The cause of death listed for the men was gunshot wounds to the chest. For the three women, the cause of death was “wounds.” The most credible theory, according to the final report, was that the women were killed in a “shoot through” once the raid had begun, and that their deaths were unintentional — and unknown to the shooters.

“It is undeniable that five innocent people were killed and two innocent men were wounded in the conduct of this operation,” the report stated. “To simply call this ‘regrettable’ would be callous; it is much more than that. However, the unique chain of events that led to their deaths is explicable.”

Jeremy Scahill on his new book “Dirty Wars” and the hidden truth behind America’s covert wars
  • Jeremy Scahill on his new book “Dirty Wars” and the hidden truth behind America’s covert wars
  • Citizen Radio - Allison Kilkenny & Jamie Kilstein
Play

Episode #752: Author and investigative journalist Jeremy Scahill (@jeremyscahill) joins the show for the full hour to discuss his new book and film “Dirty Wars” (dirtywars.org) about the hidden truth behind America’s covert wars.

Obama too has his own dark court … that operates in secret, authorizes domestic spying, wiretaps, detentions, renditions and … executions by drone strike. Obama’s FISA tribunals … are shielded from public light by executive decree. Here, as in the … Chambre Arendte, … suspects are presumed guilty and the agents of the state are considered omniscient
—  counterpunch

2tyger  asked:

Hi Samantha! Do you have any recommendations for books about US foreign policy?

Great question!

Unfortunately, this isn’t a topic I’ve read a lot about. However, there are a few books on my to-read list about the US military that may relate to this topic:

Drift: The Unmooring of American Military Power, by Rachel Maddow

Blackwater: The Rise of the World’s Most Powerful Mercenary Army, by Jeremy Scahill

The Assassination Complex: Inside the Government’s Secret Drone Warfare Program, by Jeremy Scahill

If anyone has any recommendations, please pass them along!

wearecitizenradio.com
(2013/02/11) “Partisan Stockholm Syndrome,” the kill list, and why consent is sexy

Episode #706: Allison and Jamie discuss the blowback Jeremy Scahill received from the Up With Chris audience over the weekend when he talked about drone strikes and the kill list, public confusion about drone strikes, the Chris Dorner manhunt, the rise of the conspiracy class, and why consent is sexy.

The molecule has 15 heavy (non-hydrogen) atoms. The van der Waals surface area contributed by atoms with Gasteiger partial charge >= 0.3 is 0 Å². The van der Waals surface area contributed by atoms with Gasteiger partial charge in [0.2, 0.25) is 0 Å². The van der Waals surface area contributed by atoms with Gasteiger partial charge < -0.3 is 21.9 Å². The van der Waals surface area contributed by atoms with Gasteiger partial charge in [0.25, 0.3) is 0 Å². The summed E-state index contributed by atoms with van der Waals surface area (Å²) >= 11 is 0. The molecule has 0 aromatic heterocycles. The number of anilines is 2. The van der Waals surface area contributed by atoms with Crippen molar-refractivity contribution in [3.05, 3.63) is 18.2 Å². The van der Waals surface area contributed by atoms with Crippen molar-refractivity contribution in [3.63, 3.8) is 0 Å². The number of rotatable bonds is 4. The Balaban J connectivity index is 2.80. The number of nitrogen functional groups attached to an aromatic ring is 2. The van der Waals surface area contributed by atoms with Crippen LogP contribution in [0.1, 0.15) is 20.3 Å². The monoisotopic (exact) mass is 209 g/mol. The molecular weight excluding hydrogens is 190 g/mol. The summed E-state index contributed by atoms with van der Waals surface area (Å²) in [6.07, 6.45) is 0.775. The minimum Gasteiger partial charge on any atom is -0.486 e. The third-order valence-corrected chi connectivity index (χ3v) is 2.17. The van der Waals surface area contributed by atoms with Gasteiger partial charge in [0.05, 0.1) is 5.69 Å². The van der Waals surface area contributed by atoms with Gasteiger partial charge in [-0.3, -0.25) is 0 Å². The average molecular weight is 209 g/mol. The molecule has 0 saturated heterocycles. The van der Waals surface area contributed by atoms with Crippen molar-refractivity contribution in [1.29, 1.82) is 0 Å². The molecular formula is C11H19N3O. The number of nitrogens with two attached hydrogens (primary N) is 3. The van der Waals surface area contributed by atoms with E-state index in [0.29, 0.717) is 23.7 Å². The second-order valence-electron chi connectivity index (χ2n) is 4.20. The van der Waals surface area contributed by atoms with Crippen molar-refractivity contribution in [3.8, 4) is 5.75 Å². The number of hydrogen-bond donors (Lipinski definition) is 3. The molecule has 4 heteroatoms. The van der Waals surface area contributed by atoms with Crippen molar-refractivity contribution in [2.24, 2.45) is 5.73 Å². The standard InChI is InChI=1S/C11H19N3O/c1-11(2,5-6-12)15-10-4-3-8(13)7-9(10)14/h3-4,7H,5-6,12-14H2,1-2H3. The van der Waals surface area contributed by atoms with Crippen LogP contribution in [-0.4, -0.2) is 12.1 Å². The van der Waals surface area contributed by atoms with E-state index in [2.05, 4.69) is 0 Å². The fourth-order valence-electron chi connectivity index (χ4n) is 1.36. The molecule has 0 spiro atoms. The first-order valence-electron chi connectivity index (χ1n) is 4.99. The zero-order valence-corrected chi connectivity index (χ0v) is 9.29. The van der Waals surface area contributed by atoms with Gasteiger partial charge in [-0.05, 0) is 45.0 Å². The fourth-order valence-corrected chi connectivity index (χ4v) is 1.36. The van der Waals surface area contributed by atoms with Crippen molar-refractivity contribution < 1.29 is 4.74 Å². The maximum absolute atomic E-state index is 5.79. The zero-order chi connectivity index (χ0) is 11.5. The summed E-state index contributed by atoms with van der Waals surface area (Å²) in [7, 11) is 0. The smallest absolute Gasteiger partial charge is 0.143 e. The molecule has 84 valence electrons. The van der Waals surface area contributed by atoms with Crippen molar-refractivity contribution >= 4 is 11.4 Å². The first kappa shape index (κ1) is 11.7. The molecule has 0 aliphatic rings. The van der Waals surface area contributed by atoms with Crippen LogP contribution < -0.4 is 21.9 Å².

Citizen Radio is a member-supported show. Visit wearecitizenradio.com to sign up and support media that won’t lead you to war!

youtube

Jeremy Scahill - at the Drone Summit in Wash D.C., April 2012 - Part 1.

[Part 2. Part 3. Part 4.]

Dirty Wars follows the consequences of the declaration that “the world is a battlefield,” as Scahill uncovers the most important foreign policy story of our time. From Afghanistan to Yemen, Somalia and beyond, Scahill reports from the frontlines in this high-stakes investigation and explores the depths of America’s global killing machine. He goes beneath the surface of these covert wars, conducted in the shadows, outside the range of the press, without effective congressional oversight or public debate. And, based on unprecedented access, Scahill tells the chilling story of an American citizen marked for assassination by his own government.


As US leaders draw the country deeper into conflicts across the globe, setting the world stage for enormous destabilization and blowback, Americans are not only at greater risk — we are changing as a nation. Scahill unmasks the shadow warriors who prosecute these secret wars and puts a human face on the casualties of unaccountable violence that is now official policy: victims of night raids, secret prisons, cruise missile attacks and drone strikes, and whole classes of people branded as suspected militants. Through his brave reporting, Scahill exposes the true nature of the dirty wars the United States government struggles to keep hidden.
Watch the Trailer…..